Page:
BEIRUT (Reuters) - Islamist militants and fighters loyal to the Syrian government have made a rare prisoner swap, with insurgents releasing 25 women and children in exchange for one of their commanders, a monitoring group said on Monday.
The Syrian Observatory for Human Rights said 10 children and 15 women were kidnapped by insurgents more than a year ago from Shi'ite towns in northern Aleppo province.
The deal was between the militant Islamist Jaish al-Mujahideen and pro-government militia, it said, and mediated by Kurdish fighters known as Popular Protection Units (YPG).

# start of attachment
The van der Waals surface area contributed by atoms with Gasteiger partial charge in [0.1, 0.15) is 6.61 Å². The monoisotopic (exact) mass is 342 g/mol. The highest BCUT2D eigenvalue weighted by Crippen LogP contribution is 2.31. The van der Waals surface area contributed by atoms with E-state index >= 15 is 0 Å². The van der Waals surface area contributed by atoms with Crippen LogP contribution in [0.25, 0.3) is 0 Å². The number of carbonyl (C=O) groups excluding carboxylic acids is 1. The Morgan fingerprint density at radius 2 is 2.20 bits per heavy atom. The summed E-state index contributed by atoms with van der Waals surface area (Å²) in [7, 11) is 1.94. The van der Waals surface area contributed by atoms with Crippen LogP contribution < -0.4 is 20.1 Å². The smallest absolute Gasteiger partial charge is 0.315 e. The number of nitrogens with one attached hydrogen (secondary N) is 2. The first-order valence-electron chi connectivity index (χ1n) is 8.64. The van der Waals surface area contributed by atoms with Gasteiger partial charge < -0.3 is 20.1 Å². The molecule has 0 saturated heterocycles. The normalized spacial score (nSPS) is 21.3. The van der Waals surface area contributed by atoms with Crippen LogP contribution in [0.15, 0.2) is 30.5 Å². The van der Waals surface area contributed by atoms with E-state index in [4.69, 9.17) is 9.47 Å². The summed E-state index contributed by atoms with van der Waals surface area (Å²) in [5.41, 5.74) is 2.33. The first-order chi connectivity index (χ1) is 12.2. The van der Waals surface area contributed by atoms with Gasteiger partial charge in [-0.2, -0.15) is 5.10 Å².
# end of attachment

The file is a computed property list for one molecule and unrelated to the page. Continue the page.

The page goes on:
Syrian state media did not mention the exchange, and government officials were not immediately available for comment on Monday.
"The women and children were kidnapped between a year and 18 months ago and held by different rebels," Observatory head Rami Abdulrahman told Reuters by phone. "They were handed to Jaish al-Mujahideen to use in an exchange."
He said the commander was the military leader of Jaish al-Mujahideen, who was captured in August.
Kidnap for ransom is common in Syria but trades between opposing sides in the fighting are infrequent. More than 220,000 people have been killed in Syria's conflict.
The Observatory said the women and children were from Nubl and Zahra, two Shi'ite villages that have been under a long siege by anti-government forces in an isolated Shi'ite area.
(Reporting by Oliver Holmes; Editing by Hugh Lawson)